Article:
The question that we ask now is, does it work securely? And if you can answer yes to that question than the product does not work. So even though you don't see the word security here, we're doing security testing. That's what certification and accreditation there at the end are all about
12:33
monitoring in audits, reviewing security incidents. And then when we retire and dispose of a product making sure we do so securely, I'd mentioned to You controls deterrent detective preventive all those controls. They also should come from three main categories. Administrative, technical and physical
12:50
and the international organizations for standardization,
12:54
give us three these three categories.
12:56
N'est gives us thes three categories. They're saying the same thing just slightly different lingo. What I sow calls, administrative controls, missed calls, management controls what I sow calls physical controls, miss calls, operational technical controls by I. So which could also be called logical
13:16
Matt pretty nicely in this category. So
13:20
you know, again, it's tomato tomahto. It's, you know, a variance in lingua lingo, depending on which organization you're following. But the bottom line is layer defense layer defense. Let's not focus all our our efforts on encrypting in authentication and firewalls and all these things.
13:37
If I can walk into your server room
13:39
and walk out with your server under my arm,
13:43
we got a pretty big attack on availability and possibly confidentiality and integrity as well. We can't be too focused on any one aspect.
13:52
So again, I stress to you defense in depth, these air, some technical solutions. You would also want defence in depth administratively as well as physically as well. So policies those air administrative firewalls, intrusion prevention, routers, switches, applications
14:11
middle, where a lot of this stuff will talk about
14:13
Ah, when we come to mitigation strategy, other hardware, but again, physical security as well.
14:18
All right now, from this particular slide, all these little details around the side or not is important. However, I do have the link to this on her. That's fairly lengthy link, but This is a really good visual off
14:35
the threats to an enterprise. And if you think about it from an I t perspective, because that's what the focus here is, Think about all the areas that give us risk in the I t realm. You know, let's talk about Ah, let's not even talk about third party yet. Let's just talk about our data. So
14:56
disclosure to sensitive information modification, improper controls in place, uh, unauthorized access about physical security,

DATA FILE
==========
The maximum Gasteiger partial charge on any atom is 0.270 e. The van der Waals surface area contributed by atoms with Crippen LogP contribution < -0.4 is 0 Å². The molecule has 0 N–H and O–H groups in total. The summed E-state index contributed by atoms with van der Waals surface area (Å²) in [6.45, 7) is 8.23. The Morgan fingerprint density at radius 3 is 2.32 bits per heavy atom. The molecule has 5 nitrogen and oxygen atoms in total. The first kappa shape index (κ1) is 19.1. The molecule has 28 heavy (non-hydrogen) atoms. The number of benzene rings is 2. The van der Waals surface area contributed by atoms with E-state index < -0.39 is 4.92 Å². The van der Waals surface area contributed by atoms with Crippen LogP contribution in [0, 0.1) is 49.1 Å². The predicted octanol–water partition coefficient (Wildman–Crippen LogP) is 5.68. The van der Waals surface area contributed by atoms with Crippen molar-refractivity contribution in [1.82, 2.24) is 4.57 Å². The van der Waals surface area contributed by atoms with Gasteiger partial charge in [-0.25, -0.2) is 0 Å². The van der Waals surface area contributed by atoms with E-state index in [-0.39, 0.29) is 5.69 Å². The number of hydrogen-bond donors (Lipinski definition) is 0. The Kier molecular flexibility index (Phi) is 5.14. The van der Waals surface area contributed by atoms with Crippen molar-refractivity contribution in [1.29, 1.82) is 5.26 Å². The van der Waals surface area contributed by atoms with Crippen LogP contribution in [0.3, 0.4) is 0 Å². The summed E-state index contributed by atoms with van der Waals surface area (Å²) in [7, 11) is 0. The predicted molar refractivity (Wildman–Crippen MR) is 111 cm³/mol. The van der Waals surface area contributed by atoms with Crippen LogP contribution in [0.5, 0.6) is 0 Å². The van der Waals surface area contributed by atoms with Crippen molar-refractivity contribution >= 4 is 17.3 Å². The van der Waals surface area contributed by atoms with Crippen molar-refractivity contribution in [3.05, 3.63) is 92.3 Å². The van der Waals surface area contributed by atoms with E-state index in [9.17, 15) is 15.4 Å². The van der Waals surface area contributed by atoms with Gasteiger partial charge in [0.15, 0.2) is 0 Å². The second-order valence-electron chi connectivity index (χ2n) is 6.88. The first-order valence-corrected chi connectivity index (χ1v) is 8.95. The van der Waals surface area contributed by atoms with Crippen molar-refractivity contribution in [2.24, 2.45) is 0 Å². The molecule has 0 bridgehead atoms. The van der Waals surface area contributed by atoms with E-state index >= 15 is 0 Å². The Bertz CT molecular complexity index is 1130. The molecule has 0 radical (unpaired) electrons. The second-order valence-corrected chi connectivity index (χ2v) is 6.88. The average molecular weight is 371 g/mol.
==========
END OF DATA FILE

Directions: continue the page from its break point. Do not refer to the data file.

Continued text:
15:07
you know, poorly trained employees, um, faulty mechanisms, Week mechanisms, the infrastructure itself. You know, you walk into an environment and they've got in T Server four point. Oh, my soldiers turn around, walk right out the door and I say that jokingly. But so many outdated
15:28
pieces of equipment operating systems applications out there.
15:31
Those all bring in risks. I work for an organization that was paying Microsoft an obscene amount of money to continue supporting X p for that company. Rather than trying to update all their devices and mechanisms, they're throwing Microsoft some cash and continue to support it for us.
15:48
Probably not the best idea if you think that through.
15:52
All right, so nothing here that's testable, but just kind of a good idea. Thio kind of focus in and think about all the various areas that we can suffer loss in the world of I t. So just a couple of things that come to my mind Hardware Hardware's often poorly maintained um,
16:12
Miss configured.
16:14
You know, sometimes in smaller organizations, they'll steal what they need from one box to, uh, bring another box up to spec or whatever. No configuration management man. This is a big problem. Documentation and controlling the changes to hardware. I ought to be able to know every piece of hardware in your organization
16:33
where it is. It's making model bios, revision number.
16:37
All of that information should be documented. And if ever there's a change to those essential elements, there should be a thorough process in place.
16:47
Often, hardware's physically except inaccessible. You've got an area that allows customers coming and going the general public to come and go. Ah, hardware walks away sometimes and frequently not on its own
16:59
software. You know, I don't know of any other product that we buy off the shelf, take home, find a flaw and go. That's what I expected.
17:07
All right, I mean, if I were to buy a car and drove it off, the lot in the tires fell off. I would be concerned. What were so desensitized to flaws and software. We simply expect it,
17:18
uh, many operating systems. You wait for security patch or to our service pack or two rather to come out before you purchase a software, because again, we're expecting that.
17:30
Systems unpatched.
17:32
Um, it's difficult to keep up with patches in a production environment. You know, Microsoft has patched Tuesday, you got a lot to keep up with
17:40
disclosure of information,
17:41
improper control. What about if I have proprietary software that a vendor sold me and that vendor goes out of business? Because when I buy that proprietary software, I rarely buy the source code. So now what do I do? You know doesn't mean there aren't ways to accommodate for that. It just means that these air concerns
17:59
bounds checking an input validation if you'll remember that chart that I showed you from white hat of many of the threats like sequel injection, cross site scripting. Ah, a lot of those threats could be very well mitigated with well written code
18:15
input, validation, input, validation

### CRISC

Archived Certified in Risk and Information Systems Control is for IT and business professionals who develop and maintain information system controls, and whose job revolves around security operations and compliance.

### Instructed By

Kelly Handerhan
Senior Instructor